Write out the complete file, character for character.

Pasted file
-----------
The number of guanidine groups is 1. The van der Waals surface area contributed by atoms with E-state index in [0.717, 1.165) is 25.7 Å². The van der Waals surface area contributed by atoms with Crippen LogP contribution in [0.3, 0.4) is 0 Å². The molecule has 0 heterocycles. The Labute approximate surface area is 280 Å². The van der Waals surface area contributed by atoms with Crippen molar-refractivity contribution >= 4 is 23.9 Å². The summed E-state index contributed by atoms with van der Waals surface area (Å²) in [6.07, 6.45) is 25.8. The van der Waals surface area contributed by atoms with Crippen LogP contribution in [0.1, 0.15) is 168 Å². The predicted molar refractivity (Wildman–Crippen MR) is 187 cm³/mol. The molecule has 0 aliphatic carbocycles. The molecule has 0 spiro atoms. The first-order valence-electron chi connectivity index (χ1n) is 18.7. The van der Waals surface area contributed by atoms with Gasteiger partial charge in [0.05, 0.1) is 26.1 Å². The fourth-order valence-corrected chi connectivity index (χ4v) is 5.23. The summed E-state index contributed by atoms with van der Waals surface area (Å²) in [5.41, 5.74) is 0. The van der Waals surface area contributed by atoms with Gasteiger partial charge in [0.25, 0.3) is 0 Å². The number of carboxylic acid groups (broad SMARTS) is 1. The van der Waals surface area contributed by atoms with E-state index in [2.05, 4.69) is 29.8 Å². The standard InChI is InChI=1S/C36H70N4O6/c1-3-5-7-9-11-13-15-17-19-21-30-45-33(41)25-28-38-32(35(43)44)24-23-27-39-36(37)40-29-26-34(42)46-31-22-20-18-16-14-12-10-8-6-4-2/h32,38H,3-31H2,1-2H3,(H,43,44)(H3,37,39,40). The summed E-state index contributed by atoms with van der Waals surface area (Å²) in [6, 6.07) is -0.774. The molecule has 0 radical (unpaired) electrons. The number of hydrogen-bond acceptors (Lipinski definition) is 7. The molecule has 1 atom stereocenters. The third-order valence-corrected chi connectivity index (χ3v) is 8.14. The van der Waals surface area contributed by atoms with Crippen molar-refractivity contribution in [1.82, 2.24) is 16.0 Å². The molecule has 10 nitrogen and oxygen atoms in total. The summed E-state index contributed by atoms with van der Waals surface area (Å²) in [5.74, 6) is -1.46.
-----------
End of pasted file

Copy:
The number of guanidine groups is 1. The van der Waals surface area contributed by atoms with E-state index in [0.717, 1.165) is 25.7 Å². The van der Waals surface area contributed by atoms with Crippen LogP contribution in [0.3, 0.4) is 0 Å². The molecule has 0 heterocycles. The Labute approximate surface area is 280 Å². The van der Waals surface area contributed by atoms with Crippen molar-refractivity contribution >= 4 is 23.9 Å². The summed E-state index contributed by atoms with van der Waals surface area (Å²) in [6.07, 6.45) is 25.8. The van der Waals surface area contributed by atoms with Crippen LogP contribution in [0.1, 0.15) is 168 Å². The predicted molar refractivity (Wildman–Crippen MR) is 187 cm³/mol. The molecule has 0 aliphatic carbocycles. The molecule has 0 spiro atoms. The first-order valence-electron chi connectivity index (χ1n) is 18.7. The van der Waals surface area contributed by atoms with Gasteiger partial charge in [0.05, 0.1) is 26.1 Å². The fourth-order valence-corrected chi connectivity index (χ4v) is 5.23. The summed E-state index contributed by atoms with van der Waals surface area (Å²) in [5.41, 5.74) is 0. The van der Waals surface area contributed by atoms with Gasteiger partial charge in [0.25, 0.3) is 0 Å². The number of carboxylic acid groups (broad SMARTS) is 1. The van der Waals surface area contributed by atoms with E-state index in [2.05, 4.69) is 29.8 Å². The standard InChI is InChI=1S/C36H70N4O6/c1-3-5-7-9-11-13-15-17-19-21-30-45-33(41)25-28-38-32(35(43)44)24-23-27-39-36(37)40-29-26-34(42)46-31-22-20-18-16-14-12-10-8-6-4-2/h32,38H,3-31H2,1-2H3,(H,43,44)(H3,37,39,40). The summed E-state index contributed by atoms with van der Waals surface area (Å²) in [6, 6.07) is -0.774. The molecule has 0 radical (unpaired) electrons. The number of hydrogen-bond acceptors (Lipinski definition) is 7. The molecule has 1 atom stereocenters. The third-order valence-corrected chi connectivity index (χ3v) is 8.14. The van der Waals surface area contributed by atoms with Crippen molar-refractivity contribution in [1.82, 2.24) is 16.0 Å². The molecule has 10 nitrogen and oxygen atoms in total. The summed E-state index contributed by atoms with van der Waals surface area (Å²) in [5.74, 6) is -1.46.